"Many of the characters seem to sound like this," David said in a sultry whisper worth of Chuck Bass (Ed Westwick). "They are all kind of breathy. Very, very sophisticated."
Just don't hold your breath waiting for David to turn up on The CW drama.
"Only if my daughters were on the show with me," he said. "Otherwise, I think you would have to blow my head off."
'Jon & Kate' returns
TLC's "Jon & Kate Plus 8" returns with a new episode Monday at 9 p.m. Now that Jon and Kate Gosselin have filed for divorce, they will no longer sit awkwardly on opposite ends of a couch for interviews. Instead they'll be given their own chairs to sit in, and they'll be interviewed separately.
"When we realized they weren't going to be on the couch together, it seemed a little empty," said TLC president Eileen O'Neill.
One scene viewers won't see: The Gosselins telling their children about the divorce.
"[Jon and Kate] know there are private moments and limits," O'Neill said. "What they've discussed with their kids is very private, and we don't share in that."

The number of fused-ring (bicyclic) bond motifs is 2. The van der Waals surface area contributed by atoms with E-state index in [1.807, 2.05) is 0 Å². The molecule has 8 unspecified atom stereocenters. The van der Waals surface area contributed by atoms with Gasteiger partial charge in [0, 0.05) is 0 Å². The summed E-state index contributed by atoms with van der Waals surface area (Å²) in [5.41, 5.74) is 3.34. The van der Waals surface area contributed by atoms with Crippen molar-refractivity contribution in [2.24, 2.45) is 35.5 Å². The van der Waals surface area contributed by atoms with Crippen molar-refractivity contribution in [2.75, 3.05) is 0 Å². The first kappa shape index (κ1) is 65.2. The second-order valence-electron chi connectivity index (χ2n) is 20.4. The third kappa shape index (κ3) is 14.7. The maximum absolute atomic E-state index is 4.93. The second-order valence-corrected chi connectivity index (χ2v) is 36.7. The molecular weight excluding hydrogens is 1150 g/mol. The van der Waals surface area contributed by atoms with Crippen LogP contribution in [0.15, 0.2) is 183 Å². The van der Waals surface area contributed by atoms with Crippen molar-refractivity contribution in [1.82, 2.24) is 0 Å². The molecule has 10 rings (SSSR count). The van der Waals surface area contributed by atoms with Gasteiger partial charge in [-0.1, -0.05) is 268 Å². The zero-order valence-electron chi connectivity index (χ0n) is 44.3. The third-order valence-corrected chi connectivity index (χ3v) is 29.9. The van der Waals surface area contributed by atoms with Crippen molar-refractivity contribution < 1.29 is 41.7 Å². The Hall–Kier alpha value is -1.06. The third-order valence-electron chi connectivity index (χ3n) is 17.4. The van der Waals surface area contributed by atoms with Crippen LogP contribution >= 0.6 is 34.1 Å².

She also said there are no plans to follow Jon and Kate individually.
"The show has always been based in the parents relating to the children, and that's absolutely going to continue," O'Neill said. "They're just parenting on a more individual basis, and it's getting a little hectic when it's one against eight instead of two against eight."
She said the network is navigating through a "sensitive situation" with the family and that it's the Gosselins' call to continue production.
"At the end of the day, it's the family's decision to be involved in the show, and they're dedicated to it," she said. "It's become an important part of their lives, and it's going to be an ongoing part of their lives until they decide it's not good for them."
Wait, didn't that ship sail several months ago? What more of a wake-up call do the Gosselins need that the TV show is not healthy for them or their children?
"They enjoy it, they're happy, they enjoy the production and it's been in their minds a good thing for their lives," O'Neill said. "We want to stay with them as long as they want to stay with us."
That attitude might change if viewers abandon the show because of the sadness that hangs over it as the marriage is dissolved.
"It's a show that's always had a strong base," O'Neill said, "and we hope that will continue to be there."
HBO programming updates
HBO, which is largely recovered from a year or two in the wilderness, has renewed its three current series -- "True Blood," "Entourage" and "Hung" -- for new seasons to return next summer.